Adaptive Sequencing of Information for Lifelong Learners

Adaptive Sequencing of Information for Lifelong Learners

Sergio Gutierrez-Santos (London Knowledge Lab, Birkbeck College, UK)
DOI: 10.4018/978-1-61520-983-5.ch011
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Abstract

Educational technologies have experienced an impressive change in recent years. This, in turn, is having a clear impact on educational practices and processes. Two important consequences for lifelong learning experts are the new possibilities of reusing learning material from different sources, and the need of adapting learning resources to different learners instead of using one-size-fits-all approaches. This chapter deals with the problem of sequencing learning material from both points of view: how to create adaptive sequencings of learning units, and how to share them with other systems by using the semantics of a well-known standard like IMS-LD. The complexity of the process puts the spotlight on the limitations of this widespread IMS specification.
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Introduction

Information technologies have produced significant changes in education. Pedagogical methods and techniques are closely linked to available resources and techniques: new technologies allow us to extend the range of resources at our disposal and think seriously about challenges that have been unfeasible until now, like the design of lifelong learning (LLL) scenarios. The impact of new technologies takes many forms: enhanced communication possibilities for distance learners [Okamoto et al., 2000], use of artificial intelligence techniques to guide students on their pedagogical and/or planning decisions (Gutierrez-Santos & Mavrikis, 2008), development of reliable and efficient communication mechanisms, adaptation of mobile communication devices for everytime-everywhere learning (Brown, 2005; Shudong & Higgins, 2006), or use of informal resources like blogs (Klamma et al., 2007), to mention but a few.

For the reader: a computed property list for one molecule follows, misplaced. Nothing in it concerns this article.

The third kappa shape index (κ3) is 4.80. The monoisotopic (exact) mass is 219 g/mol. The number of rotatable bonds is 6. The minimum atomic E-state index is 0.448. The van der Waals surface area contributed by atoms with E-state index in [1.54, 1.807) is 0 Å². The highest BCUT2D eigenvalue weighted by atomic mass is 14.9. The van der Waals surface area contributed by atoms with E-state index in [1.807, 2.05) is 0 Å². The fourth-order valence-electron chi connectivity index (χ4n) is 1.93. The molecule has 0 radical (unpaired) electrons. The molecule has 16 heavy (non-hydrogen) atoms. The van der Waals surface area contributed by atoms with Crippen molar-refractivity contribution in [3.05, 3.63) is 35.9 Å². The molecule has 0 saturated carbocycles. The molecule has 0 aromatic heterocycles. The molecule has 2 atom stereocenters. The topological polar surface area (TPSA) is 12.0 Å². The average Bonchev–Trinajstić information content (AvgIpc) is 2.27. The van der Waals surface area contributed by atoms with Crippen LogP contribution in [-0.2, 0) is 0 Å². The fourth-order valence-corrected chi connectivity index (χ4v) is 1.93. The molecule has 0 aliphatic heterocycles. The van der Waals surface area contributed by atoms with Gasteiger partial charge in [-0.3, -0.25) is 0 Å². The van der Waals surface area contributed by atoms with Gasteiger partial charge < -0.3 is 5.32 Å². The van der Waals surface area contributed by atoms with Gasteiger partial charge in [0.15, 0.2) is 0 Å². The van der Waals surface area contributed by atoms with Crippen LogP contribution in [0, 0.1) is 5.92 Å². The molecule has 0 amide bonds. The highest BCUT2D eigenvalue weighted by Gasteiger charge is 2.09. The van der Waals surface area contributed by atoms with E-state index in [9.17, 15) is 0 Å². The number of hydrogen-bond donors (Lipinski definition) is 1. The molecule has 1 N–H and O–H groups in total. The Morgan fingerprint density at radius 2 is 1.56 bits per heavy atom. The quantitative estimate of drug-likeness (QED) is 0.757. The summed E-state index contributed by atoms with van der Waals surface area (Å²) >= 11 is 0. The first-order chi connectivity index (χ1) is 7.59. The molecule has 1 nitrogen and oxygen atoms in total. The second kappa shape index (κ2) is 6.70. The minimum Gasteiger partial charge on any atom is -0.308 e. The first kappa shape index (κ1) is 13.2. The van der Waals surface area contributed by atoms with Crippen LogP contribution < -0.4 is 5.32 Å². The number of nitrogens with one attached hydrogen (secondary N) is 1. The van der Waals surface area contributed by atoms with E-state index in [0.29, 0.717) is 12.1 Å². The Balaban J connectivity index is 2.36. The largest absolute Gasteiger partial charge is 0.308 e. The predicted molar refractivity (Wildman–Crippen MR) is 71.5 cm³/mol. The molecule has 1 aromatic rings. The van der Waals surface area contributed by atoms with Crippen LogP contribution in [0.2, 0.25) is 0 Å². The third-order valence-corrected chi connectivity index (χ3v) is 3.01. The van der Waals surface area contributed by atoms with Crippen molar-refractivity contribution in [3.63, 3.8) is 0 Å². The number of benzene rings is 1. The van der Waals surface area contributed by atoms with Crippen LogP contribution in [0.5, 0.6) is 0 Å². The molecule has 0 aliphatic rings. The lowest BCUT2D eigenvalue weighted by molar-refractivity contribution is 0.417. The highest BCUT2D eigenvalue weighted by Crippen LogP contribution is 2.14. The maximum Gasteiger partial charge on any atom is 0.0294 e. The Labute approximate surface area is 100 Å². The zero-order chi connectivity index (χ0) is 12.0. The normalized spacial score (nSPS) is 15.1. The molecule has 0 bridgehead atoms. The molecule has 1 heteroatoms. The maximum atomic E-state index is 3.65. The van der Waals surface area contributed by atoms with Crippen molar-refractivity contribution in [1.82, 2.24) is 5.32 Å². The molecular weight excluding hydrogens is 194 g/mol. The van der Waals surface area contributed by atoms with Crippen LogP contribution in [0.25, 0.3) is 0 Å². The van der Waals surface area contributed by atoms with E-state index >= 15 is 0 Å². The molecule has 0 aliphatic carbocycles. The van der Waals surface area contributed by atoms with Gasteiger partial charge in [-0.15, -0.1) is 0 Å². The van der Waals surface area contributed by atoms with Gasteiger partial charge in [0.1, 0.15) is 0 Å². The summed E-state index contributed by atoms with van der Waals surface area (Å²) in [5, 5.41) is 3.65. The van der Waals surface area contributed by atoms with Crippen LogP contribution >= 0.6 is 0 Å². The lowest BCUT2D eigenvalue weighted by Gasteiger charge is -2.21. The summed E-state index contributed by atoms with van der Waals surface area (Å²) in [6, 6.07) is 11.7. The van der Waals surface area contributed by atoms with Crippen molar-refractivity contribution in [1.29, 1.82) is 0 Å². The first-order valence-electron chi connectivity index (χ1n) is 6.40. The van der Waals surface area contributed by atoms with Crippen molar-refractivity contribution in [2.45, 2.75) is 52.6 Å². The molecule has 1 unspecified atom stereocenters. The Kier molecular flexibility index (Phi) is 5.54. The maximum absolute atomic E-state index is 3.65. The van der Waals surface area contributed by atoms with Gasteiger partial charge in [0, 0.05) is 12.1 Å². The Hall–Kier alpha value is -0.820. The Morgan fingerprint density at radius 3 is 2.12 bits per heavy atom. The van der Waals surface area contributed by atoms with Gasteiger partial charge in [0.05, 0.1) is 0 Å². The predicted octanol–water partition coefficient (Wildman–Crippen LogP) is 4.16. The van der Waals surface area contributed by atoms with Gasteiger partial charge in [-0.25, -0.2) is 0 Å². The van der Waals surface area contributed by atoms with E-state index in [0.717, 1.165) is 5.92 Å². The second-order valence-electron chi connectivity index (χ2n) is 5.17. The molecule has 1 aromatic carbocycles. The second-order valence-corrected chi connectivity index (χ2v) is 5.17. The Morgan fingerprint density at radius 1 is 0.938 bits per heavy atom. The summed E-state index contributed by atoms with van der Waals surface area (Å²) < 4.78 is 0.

There is a significant amount of courses on the internet, appropriate for all levels from secondary school to professional training. Initiatives that aim at complementing traditional classes with online material or new channels of communication (from email to voIP) are becoming widespread.

This chapter focuses on the problem of combining and sequencing learning resources: modularity, reuse, and recombination are the main goals. Combination and reordering of information define —in essence— the challenging problem of adaptive sequencing of learning material. Informally, the problem of adaptive sequencing can be illustrated by the process of reading a technical book (i.e. not a novel). Technical books are usually not read linearly, start-to-end; on the contrary, the readers rather tend to jump back and forth, according to their needs and previous knowledge; in many cases, pages from other books will also be read in between. Two different readers will thus follow two different paths, tailored to their needs and goals. In other words, the original sequence of the book is changed into another sequence adapted to the reader.

The chapter presents an approach to define adaptive sequencings based on graphs. This approach has several advantages: it is simple to understand, and this results in authoring tools that are easy to use; it is designed for scalability by using hierarchical structures; it is flexible to allow cycles in the sequencing to be defined easily; and it relies on hierarchy and compartmentalization to facilitate reuse. With respect to this last point, the chapter will explore the possibility of using IMS Learning Design as a medium to interchange adaptive sequencings. The main challenges involved will be explained, as well as the main lessons learnt in the process about the limits of IMS Learning Design.

In other words, the main goal of this chapter is presenting a viable approach to the problem of adaptive sequencing definition. The solution presented is especially appropriate for lifelong learning scenarios due to its flexibility, simplicity, and reusability.

The structure of the chapter is as follows. The next section will present the necessary background showing the importance of reusability and adaptivity for lifelong learning scenarios, as well as explaining what are the main goals when designing adaptive sequencing techniques for systems for lifelong learners. Then, the sequencing graphs are presented, showing how they fulfill the four goals presented before. Afterwards, the expression of sequencing graphs using IMS Learning Design semantics is discussed, drawing important conclusions about the limits of this specification. Finally, the chapter draws the main conclusions and lines for future work.

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